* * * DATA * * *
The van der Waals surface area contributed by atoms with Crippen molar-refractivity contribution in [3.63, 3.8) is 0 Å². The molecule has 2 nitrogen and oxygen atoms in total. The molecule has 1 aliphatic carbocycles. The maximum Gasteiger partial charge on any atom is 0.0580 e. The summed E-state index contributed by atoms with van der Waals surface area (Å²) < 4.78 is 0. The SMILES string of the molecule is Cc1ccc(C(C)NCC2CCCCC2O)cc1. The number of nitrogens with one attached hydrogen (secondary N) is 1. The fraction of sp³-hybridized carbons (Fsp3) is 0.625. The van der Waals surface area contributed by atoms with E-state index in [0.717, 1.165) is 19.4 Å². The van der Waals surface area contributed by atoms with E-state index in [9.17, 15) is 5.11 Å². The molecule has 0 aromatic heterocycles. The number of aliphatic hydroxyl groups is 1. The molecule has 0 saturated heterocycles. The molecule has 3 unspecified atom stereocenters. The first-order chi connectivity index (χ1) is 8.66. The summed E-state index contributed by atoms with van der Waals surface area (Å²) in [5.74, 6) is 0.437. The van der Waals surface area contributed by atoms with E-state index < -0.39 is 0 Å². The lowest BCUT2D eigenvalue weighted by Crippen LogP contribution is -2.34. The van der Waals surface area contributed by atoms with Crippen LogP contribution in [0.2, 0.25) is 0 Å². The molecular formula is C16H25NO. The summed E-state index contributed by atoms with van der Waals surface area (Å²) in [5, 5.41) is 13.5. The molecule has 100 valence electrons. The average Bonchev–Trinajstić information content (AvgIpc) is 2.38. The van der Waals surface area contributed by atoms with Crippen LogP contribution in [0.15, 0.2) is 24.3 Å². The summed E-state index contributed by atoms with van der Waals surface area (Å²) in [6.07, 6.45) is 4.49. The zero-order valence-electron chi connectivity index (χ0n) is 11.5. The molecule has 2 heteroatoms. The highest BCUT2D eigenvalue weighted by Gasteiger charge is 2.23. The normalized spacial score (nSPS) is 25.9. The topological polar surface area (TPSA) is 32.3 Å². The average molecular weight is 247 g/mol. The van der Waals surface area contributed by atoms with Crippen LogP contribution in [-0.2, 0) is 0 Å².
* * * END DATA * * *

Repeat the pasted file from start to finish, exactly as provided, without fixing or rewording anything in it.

The van der Waals surface area contributed by atoms with Crippen molar-refractivity contribution in [3.63, 3.8) is 0 Å². The molecule has 2 nitrogen and oxygen atoms in total. The molecule has 1 aliphatic carbocycles. The maximum Gasteiger partial charge on any atom is 0.0580 e. The summed E-state index contributed by atoms with van der Waals surface area (Å²) < 4.78 is 0. The SMILES string of the molecule is Cc1ccc(C(C)NCC2CCCCC2O)cc1. The number of nitrogens with one attached hydrogen (secondary N) is 1. The fraction of sp³-hybridized carbons (Fsp3) is 0.625. The van der Waals surface area contributed by atoms with E-state index in [0.717, 1.165) is 19.4 Å². The van der Waals surface area contributed by atoms with E-state index in [9.17, 15) is 5.11 Å². The molecule has 0 aromatic heterocycles. The number of aliphatic hydroxyl groups is 1. The molecule has 0 saturated heterocycles. The molecule has 3 unspecified atom stereocenters. The first-order chi connectivity index (χ1) is 8.66. The summed E-state index contributed by atoms with van der Waals surface area (Å²) in [5.74, 6) is 0.437. The van der Waals surface area contributed by atoms with E-state index < -0.39 is 0 Å². The lowest BCUT2D eigenvalue weighted by Crippen LogP contribution is -2.34. The van der Waals surface area contributed by atoms with Crippen LogP contribution in [0.2, 0.25) is 0 Å². The molecular formula is C16H25NO. The summed E-state index contributed by atoms with van der Waals surface area (Å²) in [5, 5.41) is 13.5. The molecule has 100 valence electrons. The average Bonchev–Trinajstić information content (AvgIpc) is 2.38. The van der Waals surface area contributed by atoms with Crippen LogP contribution in [0.15, 0.2) is 24.3 Å². The summed E-state index contributed by atoms with van der Waals surface area (Å²) in [6.07, 6.45) is 4.49. The zero-order valence-electron chi connectivity index (χ0n) is 11.5. The molecule has 2 heteroatoms. The highest BCUT2D eigenvalue weighted by Gasteiger charge is 2.23. The normalized spacial score (nSPS) is 25.9. The topological polar surface area (TPSA) is 32.3 Å². The average molecular weight is 247 g/mol. The van der Waals surface area contributed by atoms with Crippen LogP contribution in [-0.2, 0) is 0 Å².